So, I’m sitting here looking at my latest issue of National Review. It’s the usual feast. I almost take it for granted — but not quite.
There is The Week, the array of paragraph-long editorials (followed by a couple of longer ones). They cover current events in NR’s inimitable way.
There is a feature piece reminding me of the virtues of trade — a concept that has been under special attack of late. There is Ross Douthat on a new movie. And the regular Rob Long parody. (I should note that this is a parody by Rob Long, not of Rob Long.) There’s a lyrical essay by Rick Brookhiser on spring.
And there’s, well, me, on what it’s like to have a friend run for president (in this case, Ted Cruz).
Kevin Williamson is going after Hillary Clinton and Bernie Sanders. David French is writing about the scourge of porn. Ian Tuttle is dissecting the anti-Israel phenomenon. Charlie Cooke is talking sense on guns.
And so on, and so on. This is a kind of heaven for me: immersed in wise, stylish writing about things I care about.
This is why I give. I am not only a writer for NR but also a financial contributor to it.
Like other opinion magazines, National Review can’t survive on its own. Subscriptions and advertising don’t cut it. We depend on the kindness of strangers, or rather, of friends. Our founder, William F. Buckley Jr., said, “We exist to make a point, not a profit.” It is important to make the point, and find the money to do so.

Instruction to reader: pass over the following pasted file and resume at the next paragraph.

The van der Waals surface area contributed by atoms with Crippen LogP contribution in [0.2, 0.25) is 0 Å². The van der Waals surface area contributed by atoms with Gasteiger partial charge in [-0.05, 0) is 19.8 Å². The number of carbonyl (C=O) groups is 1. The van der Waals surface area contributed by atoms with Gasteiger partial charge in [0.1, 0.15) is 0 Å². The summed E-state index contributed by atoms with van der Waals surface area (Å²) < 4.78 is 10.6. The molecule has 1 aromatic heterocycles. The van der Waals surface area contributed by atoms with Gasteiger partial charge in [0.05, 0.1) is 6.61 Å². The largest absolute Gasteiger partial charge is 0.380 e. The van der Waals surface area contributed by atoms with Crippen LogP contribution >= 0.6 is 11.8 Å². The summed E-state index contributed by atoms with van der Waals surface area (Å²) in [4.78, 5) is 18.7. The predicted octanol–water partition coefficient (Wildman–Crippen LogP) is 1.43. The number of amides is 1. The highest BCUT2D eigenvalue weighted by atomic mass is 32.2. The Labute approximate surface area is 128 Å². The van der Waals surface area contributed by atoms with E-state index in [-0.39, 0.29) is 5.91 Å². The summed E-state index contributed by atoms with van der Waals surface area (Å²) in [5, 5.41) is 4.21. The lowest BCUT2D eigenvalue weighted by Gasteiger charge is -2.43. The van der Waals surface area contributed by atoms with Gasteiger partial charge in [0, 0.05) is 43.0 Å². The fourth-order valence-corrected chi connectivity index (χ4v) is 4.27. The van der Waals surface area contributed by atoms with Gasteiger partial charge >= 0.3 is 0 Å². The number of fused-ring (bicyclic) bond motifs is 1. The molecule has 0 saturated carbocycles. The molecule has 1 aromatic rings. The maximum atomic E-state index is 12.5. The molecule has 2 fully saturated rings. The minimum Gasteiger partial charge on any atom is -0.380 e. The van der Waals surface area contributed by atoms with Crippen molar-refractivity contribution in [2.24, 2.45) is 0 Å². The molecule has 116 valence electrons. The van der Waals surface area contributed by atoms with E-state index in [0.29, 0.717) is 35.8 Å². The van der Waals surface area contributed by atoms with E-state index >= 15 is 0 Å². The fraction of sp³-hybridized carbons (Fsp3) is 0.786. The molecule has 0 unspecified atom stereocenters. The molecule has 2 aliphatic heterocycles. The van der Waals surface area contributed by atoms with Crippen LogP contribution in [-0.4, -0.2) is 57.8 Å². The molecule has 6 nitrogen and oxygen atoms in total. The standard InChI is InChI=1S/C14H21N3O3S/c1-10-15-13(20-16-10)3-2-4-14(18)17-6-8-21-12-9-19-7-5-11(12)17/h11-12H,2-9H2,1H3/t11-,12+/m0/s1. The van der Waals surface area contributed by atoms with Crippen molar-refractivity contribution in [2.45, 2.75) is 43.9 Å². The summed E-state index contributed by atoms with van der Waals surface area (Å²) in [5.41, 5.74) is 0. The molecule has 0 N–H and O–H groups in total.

There’s no such thing as a free lunch, people say. Someone’s gotta foot the bill. Might as well be me, in part, and you, in part.
I don’t mean to browbeat, because I don’t like to be browbeaten myself. But this is important. I urge you to give, some appropriate amount. We do it for ourselves: for our own enjoyment, our own edification. But also, in a way, for our nation and world: because NR-like ideas deserve to circulate and endure.
Also, they make an impact. They win hearts and minds, which changes government and life, for the better.
This is a good cause. That giving link, once more, is here. Thanks, and see you later.